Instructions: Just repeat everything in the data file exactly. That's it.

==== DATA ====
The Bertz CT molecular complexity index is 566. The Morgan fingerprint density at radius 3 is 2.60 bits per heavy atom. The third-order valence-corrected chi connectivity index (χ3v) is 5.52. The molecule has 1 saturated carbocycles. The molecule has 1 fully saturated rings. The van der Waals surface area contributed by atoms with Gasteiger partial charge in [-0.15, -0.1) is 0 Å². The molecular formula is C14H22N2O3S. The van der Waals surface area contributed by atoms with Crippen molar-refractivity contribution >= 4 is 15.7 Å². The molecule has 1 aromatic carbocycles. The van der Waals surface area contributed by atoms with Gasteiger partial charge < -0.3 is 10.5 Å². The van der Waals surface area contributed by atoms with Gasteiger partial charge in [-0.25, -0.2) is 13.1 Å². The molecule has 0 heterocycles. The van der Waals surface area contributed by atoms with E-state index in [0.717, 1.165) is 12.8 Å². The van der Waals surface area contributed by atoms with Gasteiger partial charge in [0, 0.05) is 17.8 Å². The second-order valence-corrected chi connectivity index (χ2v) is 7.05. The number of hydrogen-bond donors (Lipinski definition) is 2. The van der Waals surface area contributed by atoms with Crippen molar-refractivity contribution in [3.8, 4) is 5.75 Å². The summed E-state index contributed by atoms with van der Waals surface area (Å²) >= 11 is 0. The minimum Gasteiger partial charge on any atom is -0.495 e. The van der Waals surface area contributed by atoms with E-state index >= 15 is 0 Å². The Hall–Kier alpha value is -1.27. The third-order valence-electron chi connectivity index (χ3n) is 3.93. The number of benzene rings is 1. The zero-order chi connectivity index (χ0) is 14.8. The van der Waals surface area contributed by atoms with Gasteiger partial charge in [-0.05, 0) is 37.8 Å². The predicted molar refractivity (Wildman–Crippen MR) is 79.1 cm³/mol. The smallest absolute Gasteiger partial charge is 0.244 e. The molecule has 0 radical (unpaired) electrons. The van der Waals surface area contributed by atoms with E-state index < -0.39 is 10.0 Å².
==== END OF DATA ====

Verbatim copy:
The Bertz CT molecular complexity index is 566. The Morgan fingerprint density at radius 3 is 2.60 bits per heavy atom. The third-order valence-corrected chi connectivity index (χ3v) is 5.52. The molecule has 1 saturated carbocycles. The molecule has 1 fully saturated rings. The van der Waals surface area contributed by atoms with Gasteiger partial charge in [-0.15, -0.1) is 0 Å². The molecular formula is C14H22N2O3S. The van der Waals surface area contributed by atoms with Crippen molar-refractivity contribution >= 4 is 15.7 Å². The molecule has 1 aromatic carbocycles. The van der Waals surface area contributed by atoms with Gasteiger partial charge < -0.3 is 10.5 Å². The van der Waals surface area contributed by atoms with Gasteiger partial charge in [-0.25, -0.2) is 13.1 Å². The molecule has 0 heterocycles. The van der Waals surface area contributed by atoms with E-state index in [0.717, 1.165) is 12.8 Å². The van der Waals surface area contributed by atoms with Gasteiger partial charge in [0, 0.05) is 17.8 Å². The second-order valence-corrected chi connectivity index (χ2v) is 7.05. The number of hydrogen-bond donors (Lipinski definition) is 2. The van der Waals surface area contributed by atoms with Crippen molar-refractivity contribution in [3.8, 4) is 5.75 Å². The summed E-state index contributed by atoms with van der Waals surface area (Å²) >= 11 is 0. The minimum Gasteiger partial charge on any atom is -0.495 e. The van der Waals surface area contributed by atoms with E-state index >= 15 is 0 Å². The Hall–Kier alpha value is -1.27. The third-order valence-electron chi connectivity index (χ3n) is 3.93. The number of benzene rings is 1. The zero-order chi connectivity index (χ0) is 14.8. The van der Waals surface area contributed by atoms with Gasteiger partial charge in [-0.05, 0) is 37.8 Å². The predicted molar refractivity (Wildman–Crippen MR) is 79.1 cm³/mol. The smallest absolute Gasteiger partial charge is 0.244 e. The molecule has 0 radical (unpaired) electrons. The van der Waals surface area contributed by atoms with E-state index < -0.39 is 10.0 Å².